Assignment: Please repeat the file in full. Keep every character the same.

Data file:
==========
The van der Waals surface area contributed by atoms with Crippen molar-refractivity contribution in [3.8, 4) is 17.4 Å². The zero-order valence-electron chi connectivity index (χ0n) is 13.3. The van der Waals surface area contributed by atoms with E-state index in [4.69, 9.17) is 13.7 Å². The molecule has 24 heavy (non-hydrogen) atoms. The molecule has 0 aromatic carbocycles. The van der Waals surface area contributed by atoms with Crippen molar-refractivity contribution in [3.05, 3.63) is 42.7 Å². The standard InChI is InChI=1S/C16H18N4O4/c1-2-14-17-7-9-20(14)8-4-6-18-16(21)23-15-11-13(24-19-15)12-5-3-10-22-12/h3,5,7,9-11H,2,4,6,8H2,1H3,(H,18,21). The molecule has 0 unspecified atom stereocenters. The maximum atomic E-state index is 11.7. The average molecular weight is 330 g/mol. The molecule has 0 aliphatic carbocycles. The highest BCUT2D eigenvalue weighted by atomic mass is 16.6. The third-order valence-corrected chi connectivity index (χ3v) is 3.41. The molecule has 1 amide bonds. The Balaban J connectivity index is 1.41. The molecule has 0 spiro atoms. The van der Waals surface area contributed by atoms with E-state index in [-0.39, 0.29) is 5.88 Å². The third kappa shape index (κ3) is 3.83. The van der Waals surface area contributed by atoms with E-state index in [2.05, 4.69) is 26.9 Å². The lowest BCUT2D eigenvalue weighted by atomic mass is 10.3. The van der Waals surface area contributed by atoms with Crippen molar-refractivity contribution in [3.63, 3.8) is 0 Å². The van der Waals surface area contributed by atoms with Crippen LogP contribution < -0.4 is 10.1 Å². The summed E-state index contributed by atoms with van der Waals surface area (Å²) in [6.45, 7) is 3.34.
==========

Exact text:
The van der Waals surface area contributed by atoms with Crippen molar-refractivity contribution in [3.8, 4) is 17.4 Å². The zero-order valence-electron chi connectivity index (χ0n) is 13.3. The van der Waals surface area contributed by atoms with E-state index in [4.69, 9.17) is 13.7 Å². The molecule has 24 heavy (non-hydrogen) atoms. The molecule has 0 aromatic carbocycles. The van der Waals surface area contributed by atoms with Crippen molar-refractivity contribution in [3.05, 3.63) is 42.7 Å². The standard InChI is InChI=1S/C16H18N4O4/c1-2-14-17-7-9-20(14)8-4-6-18-16(21)23-15-11-13(24-19-15)12-5-3-10-22-12/h3,5,7,9-11H,2,4,6,8H2,1H3,(H,18,21). The molecule has 0 unspecified atom stereocenters. The maximum atomic E-state index is 11.7. The average molecular weight is 330 g/mol. The molecule has 0 aliphatic carbocycles. The highest BCUT2D eigenvalue weighted by atomic mass is 16.6. The third-order valence-corrected chi connectivity index (χ3v) is 3.41. The molecule has 1 amide bonds. The Balaban J connectivity index is 1.41. The molecule has 0 spiro atoms. The van der Waals surface area contributed by atoms with E-state index in [-0.39, 0.29) is 5.88 Å². The third kappa shape index (κ3) is 3.83. The van der Waals surface area contributed by atoms with E-state index in [2.05, 4.69) is 26.9 Å². The lowest BCUT2D eigenvalue weighted by atomic mass is 10.3. The van der Waals surface area contributed by atoms with Crippen molar-refractivity contribution in [3.63, 3.8) is 0 Å². The van der Waals surface area contributed by atoms with Crippen LogP contribution < -0.4 is 10.1 Å². The summed E-state index contributed by atoms with van der Waals surface area (Å²) in [6.45, 7) is 3.34.